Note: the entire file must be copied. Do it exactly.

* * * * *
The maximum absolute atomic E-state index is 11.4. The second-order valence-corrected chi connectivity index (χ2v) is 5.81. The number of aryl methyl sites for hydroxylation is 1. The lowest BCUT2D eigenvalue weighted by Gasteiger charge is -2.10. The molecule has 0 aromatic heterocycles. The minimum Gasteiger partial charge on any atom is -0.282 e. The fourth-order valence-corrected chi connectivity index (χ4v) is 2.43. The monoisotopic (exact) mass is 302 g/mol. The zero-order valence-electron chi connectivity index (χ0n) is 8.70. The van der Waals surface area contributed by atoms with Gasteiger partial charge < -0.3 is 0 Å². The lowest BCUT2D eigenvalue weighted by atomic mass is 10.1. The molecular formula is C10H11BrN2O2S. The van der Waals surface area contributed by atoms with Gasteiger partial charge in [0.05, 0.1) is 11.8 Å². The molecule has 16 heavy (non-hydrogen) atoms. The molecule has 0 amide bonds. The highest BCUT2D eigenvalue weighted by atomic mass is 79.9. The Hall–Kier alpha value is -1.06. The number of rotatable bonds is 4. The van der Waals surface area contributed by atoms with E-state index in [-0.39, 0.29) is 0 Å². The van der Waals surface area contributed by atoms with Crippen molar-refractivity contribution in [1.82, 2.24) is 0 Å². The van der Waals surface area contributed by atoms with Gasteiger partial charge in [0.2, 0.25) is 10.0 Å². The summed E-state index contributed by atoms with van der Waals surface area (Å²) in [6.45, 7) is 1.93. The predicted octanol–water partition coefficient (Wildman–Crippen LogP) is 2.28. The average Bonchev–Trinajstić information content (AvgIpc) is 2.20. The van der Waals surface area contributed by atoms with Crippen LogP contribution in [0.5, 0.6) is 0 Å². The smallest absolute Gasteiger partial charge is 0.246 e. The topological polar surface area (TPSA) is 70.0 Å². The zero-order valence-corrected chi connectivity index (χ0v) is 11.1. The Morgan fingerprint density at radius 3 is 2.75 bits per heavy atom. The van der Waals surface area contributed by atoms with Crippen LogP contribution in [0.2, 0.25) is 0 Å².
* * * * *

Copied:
The maximum absolute atomic E-state index is 11.4. The second-order valence-corrected chi connectivity index (χ2v) is 5.81. The number of aryl methyl sites for hydroxylation is 1. The lowest BCUT2D eigenvalue weighted by Gasteiger charge is -2.10. The molecule has 0 aromatic heterocycles. The minimum Gasteiger partial charge on any atom is -0.282 e. The fourth-order valence-corrected chi connectivity index (χ4v) is 2.43. The monoisotopic (exact) mass is 302 g/mol. The zero-order valence-electron chi connectivity index (χ0n) is 8.70. The van der Waals surface area contributed by atoms with Gasteiger partial charge < -0.3 is 0 Å². The lowest BCUT2D eigenvalue weighted by atomic mass is 10.1. The molecular formula is C10H11BrN2O2S. The van der Waals surface area contributed by atoms with Gasteiger partial charge in [0.05, 0.1) is 11.8 Å². The molecule has 16 heavy (non-hydrogen) atoms. The molecule has 0 amide bonds. The highest BCUT2D eigenvalue weighted by atomic mass is 79.9. The Hall–Kier alpha value is -1.06. The number of rotatable bonds is 4. The van der Waals surface area contributed by atoms with E-state index in [-0.39, 0.29) is 0 Å². The van der Waals surface area contributed by atoms with Crippen molar-refractivity contribution in [1.82, 2.24) is 0 Å². The van der Waals surface area contributed by atoms with Gasteiger partial charge in [0.2, 0.25) is 10.0 Å². The summed E-state index contributed by atoms with van der Waals surface area (Å²) in [6.45, 7) is 1.93. The predicted octanol–water partition coefficient (Wildman–Crippen LogP) is 2.28. The average Bonchev–Trinajstić information content (AvgIpc) is 2.20. The van der Waals surface area contributed by atoms with Crippen LogP contribution in [0.5, 0.6) is 0 Å². The smallest absolute Gasteiger partial charge is 0.246 e. The topological polar surface area (TPSA) is 70.0 Å². The zero-order valence-corrected chi connectivity index (χ0v) is 11.1. The Morgan fingerprint density at radius 3 is 2.75 bits per heavy atom. The van der Waals surface area contributed by atoms with Crippen LogP contribution in [0.2, 0.25) is 0 Å².